The best and the rest if proof. These test cards show leading designer brands cover ability. Sherman Williams and Farrow and Ball do not get even close with the one coat test. Fine paint covers better because of their high pigment to binder ratio’s. Pick up a can of this stuff and you will realize this by the can’s weight.
Painting a Door in Manhattan can be challenging due to the movement of people thru the doorway. The dust and dirt and grime do not help any either. But working on old historic doors and working with old time paints is a true passion of mine. I can’t imagine spending all the time I do stripping and painting doors and windows and boats and not having a product like Hollandlac to work with. Hollandlac can be mixed into any color, which is a great thing because yacht enamels come in crazy bright colors that do not work on New York’s finest wooden doors.
Typically I spend about $150 in materials to paint an Entrance door in Brilliant or super super high gloss Hollandlac paint. Sanding, priming and painting takes 3-6 days and costs from $1200 to $1800. Restoration is on an hourly basis as its impossible to know where there is rot or broken parts when the paint build up is still on the door. Restoration tends to run $3000 to $5000 depending upon the detail and amount of doors involved.
Always use Fine Paints of Europe on your entrance doors!! You will not be sorry.
I really am obsessed with Finish’s. I love the glossy mirror look of High Gloss paint as well as the dry flat matte of chalk. lime and milk finishes.
These walls are lime plastered. I painted them out with Black Milk Paint. I love the way you can layer milk paints to get different depth’s of color. I wash it on with a big lime wash brush. Some area’s get more then others. It drys quick so you must move fast. I go back over some area’s and leave some with just one coat. This wall I wanted flat and I wanted it to look old. Often I will apply wax over it to give it a darker color and to add more protection to the wall. This wall I wanted matte.
This is an outside wall painted out in Falun Black. I love this stuff. It must be applied on raw new wood. Falun black is a pigment that comes from the Falun mine’s of the Baltic region. The paint comes dry. You mix it with linseed oil and water. People say it last s 20- 50 years. I love it for its flat matte quality and its easy application.
High solid water based stains are easy to apply and they wont peel off. When I see the grain or knots of the wood poking thru I lightly sand with 180 grit and then slap on another coat. This paint like stain lasts 5 years on my pine planks.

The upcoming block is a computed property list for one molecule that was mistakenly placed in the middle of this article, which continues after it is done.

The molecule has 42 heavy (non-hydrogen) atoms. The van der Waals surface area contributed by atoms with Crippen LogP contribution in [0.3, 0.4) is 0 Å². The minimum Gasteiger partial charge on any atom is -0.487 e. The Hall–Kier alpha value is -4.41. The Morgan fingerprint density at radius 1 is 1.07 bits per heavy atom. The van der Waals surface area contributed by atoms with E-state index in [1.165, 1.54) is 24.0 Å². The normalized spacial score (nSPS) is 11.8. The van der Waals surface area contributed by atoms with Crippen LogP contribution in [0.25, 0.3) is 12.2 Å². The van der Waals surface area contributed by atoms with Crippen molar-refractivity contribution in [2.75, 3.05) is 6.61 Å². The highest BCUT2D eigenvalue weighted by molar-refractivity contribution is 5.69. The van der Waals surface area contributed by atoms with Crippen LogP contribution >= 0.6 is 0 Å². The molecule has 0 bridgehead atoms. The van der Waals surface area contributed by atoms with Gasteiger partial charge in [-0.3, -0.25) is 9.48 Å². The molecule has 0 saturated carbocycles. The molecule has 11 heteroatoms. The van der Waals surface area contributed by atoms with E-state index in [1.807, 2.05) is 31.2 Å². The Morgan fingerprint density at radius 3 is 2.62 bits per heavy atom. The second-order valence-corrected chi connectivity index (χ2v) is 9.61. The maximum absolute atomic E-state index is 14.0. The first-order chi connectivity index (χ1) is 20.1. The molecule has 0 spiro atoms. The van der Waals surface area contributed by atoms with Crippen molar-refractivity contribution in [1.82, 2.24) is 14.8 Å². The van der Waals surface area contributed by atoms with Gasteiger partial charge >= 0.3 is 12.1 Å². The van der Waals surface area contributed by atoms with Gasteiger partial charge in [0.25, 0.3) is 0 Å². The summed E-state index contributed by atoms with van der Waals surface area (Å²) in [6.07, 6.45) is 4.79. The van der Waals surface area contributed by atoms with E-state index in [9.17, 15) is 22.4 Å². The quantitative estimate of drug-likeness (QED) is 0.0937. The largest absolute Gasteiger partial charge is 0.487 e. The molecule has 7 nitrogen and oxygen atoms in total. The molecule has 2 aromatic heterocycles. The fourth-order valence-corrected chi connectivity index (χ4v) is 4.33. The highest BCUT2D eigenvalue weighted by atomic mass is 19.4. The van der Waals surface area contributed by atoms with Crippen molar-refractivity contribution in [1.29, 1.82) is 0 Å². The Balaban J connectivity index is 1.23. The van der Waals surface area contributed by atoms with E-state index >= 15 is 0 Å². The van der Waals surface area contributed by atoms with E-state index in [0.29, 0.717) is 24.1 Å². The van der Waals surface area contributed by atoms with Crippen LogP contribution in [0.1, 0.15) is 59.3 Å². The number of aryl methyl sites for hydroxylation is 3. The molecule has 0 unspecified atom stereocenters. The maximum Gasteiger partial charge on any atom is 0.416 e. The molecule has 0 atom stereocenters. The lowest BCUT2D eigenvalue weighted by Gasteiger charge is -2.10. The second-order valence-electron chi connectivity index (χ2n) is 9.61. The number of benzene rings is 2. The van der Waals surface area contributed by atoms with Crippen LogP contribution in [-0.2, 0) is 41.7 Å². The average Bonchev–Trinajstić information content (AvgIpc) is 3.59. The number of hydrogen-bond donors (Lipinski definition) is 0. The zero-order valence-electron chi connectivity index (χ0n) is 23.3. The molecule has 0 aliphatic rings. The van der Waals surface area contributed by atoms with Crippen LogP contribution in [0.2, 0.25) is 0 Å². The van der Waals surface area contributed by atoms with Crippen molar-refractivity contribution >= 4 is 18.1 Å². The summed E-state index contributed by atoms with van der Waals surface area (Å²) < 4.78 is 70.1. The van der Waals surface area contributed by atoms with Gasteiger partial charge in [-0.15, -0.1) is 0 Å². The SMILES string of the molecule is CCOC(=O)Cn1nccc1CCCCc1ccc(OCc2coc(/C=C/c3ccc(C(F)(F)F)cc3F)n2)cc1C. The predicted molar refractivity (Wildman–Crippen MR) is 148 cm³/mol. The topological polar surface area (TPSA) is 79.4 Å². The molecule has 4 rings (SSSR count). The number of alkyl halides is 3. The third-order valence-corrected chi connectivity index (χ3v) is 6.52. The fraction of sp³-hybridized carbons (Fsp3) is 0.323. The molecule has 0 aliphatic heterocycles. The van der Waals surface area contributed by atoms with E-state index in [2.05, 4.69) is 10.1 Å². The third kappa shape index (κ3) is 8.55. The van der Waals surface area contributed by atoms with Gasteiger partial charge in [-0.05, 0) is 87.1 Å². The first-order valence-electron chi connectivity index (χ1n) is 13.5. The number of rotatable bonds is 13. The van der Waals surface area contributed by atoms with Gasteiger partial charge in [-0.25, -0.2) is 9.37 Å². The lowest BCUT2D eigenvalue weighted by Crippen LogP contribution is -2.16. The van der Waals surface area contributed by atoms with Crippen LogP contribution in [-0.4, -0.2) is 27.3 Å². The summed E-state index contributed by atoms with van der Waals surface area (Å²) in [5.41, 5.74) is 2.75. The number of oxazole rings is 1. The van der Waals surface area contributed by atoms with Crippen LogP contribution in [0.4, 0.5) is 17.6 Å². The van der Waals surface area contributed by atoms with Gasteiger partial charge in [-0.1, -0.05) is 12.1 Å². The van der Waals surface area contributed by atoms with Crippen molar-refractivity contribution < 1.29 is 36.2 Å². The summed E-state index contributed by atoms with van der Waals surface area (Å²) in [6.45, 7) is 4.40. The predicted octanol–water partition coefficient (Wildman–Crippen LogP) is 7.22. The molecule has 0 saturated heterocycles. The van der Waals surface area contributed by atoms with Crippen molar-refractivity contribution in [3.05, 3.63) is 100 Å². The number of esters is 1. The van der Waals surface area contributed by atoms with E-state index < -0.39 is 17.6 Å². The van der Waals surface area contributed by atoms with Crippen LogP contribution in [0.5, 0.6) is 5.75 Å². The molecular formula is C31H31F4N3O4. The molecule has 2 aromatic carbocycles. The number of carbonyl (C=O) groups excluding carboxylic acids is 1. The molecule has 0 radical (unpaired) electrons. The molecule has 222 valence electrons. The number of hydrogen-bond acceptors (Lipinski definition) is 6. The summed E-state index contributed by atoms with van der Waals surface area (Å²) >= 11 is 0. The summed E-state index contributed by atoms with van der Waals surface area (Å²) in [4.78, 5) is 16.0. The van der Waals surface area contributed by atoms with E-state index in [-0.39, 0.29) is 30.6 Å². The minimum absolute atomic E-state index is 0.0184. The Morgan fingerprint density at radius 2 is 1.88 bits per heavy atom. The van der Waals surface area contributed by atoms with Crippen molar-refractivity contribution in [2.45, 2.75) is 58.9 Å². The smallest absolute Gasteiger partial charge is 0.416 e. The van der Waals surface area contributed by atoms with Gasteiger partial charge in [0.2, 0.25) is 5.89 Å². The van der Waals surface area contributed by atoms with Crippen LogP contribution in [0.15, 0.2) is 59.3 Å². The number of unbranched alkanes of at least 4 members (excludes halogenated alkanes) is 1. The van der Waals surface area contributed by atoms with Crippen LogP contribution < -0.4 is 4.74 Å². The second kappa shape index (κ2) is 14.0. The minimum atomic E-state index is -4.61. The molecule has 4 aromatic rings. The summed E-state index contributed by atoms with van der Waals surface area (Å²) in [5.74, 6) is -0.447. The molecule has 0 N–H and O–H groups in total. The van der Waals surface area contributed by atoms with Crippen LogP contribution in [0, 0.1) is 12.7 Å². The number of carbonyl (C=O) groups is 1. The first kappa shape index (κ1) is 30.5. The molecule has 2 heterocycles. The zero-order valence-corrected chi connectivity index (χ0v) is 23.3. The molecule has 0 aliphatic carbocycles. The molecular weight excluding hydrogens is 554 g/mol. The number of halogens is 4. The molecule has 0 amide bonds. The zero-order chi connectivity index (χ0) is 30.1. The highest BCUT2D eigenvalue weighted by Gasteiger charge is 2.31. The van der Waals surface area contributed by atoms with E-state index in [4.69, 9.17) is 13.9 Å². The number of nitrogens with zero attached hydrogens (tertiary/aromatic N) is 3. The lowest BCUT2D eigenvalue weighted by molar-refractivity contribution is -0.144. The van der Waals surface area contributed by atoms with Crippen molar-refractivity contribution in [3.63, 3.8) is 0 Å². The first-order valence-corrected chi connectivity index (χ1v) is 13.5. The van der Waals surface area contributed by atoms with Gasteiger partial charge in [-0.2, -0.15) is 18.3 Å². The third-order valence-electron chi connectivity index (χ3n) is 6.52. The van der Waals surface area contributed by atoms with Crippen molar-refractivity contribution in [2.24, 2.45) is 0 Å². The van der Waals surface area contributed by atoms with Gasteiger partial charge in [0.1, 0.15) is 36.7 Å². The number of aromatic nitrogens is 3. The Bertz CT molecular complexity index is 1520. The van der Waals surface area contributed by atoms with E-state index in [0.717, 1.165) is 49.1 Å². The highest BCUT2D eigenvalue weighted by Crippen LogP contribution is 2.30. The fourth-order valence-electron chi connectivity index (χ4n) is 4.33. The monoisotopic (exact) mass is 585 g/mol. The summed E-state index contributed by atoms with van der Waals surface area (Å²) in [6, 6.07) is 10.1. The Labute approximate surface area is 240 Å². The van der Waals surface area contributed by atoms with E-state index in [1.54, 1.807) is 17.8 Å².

High Gloss Marine paints are not so easy to apply but they sure look great. High Gloss finishes need to be sanded to perfection. Dust is another problem that needs to be avoided. Marine paints are my go to for kitchen’s, bathrooms and front doors. I love them for their durability and classic look.
Rabbit skin glue mixed with hand ground pigments give a saturated natural look. The skin is melted in a double boiler and to that i add ground pigments. It is then brushed on in layers. This table received 8 coats brushed on over one another. Its another finish that dry’s fast. As you add more coats some areas get darker while other may not. Brushing is fast and furious. I love the look because of the striations. Rabbit skin distemper needs to be coated with a clear coat other wise it will wash off. Here I used a water based clear coat that seemed to work well.
Lime Paint with Indigo Pigment. This finish is made with lime soaked in water and left for three months. Pigments are added the day of painting. Typically it is used on stone, brick and plaster walls. It allows water to escape walls. This finish has a matte look. It’s beauty is in the years of built up coats that create various shades of color. Corners become rounded with build up. This finish is applied yearly in many country’s. Lime paint can be painted on open grain woods and then rubbed back to create a natural washed look.
This wall from India shows the look of pigments mixed with lime putty.
This wall (nepal) shows the look of lime wall paint. Do you see the various shades. I love the imperfect living wall look.
Old fashion and hard to get oil paints. Woodwork almost always get oil paint for me. Classic hard-wearing finish.
Marine Paint at the Brooklin Boat Yard
Most of these paints can be created with common ingredients. There are many recipes on the web. You can start by looking at www.kremerpigments.com
Headed out this last weekend for Woodstock Vermont to spend a day with 60 painters who are obsessed with Fine Paints of Europe. Not only is fine paints of europe ( John Lehey) the best available paint in america but Woodstock is one of those best american towns.
We stayed at THE GRIST MILL HOUSE. This very old mill became my home away from home for the weekend. Peter & Carol are both super interesting and super alert to all needs. The house is kept in great shape and the soul has not been destroyed by mass-produced objects. Everything was placed just so to tell a story of the mill and its occupants. From the collection of lanterns to the mills original stencils hanging on the door. My favorite parts of the house were the various built-in furniture that conserved space and created a boat like feel.
An old oak table that has been kicked around & soaked by Hurricane Sandy found it’s way to our shop. Here Julien is steam bending a piece if 1/8 ” oak wood. He uses the Earlex steam machine ( $75 bucks) a plastic plumbing pipe, a clamp and some rags.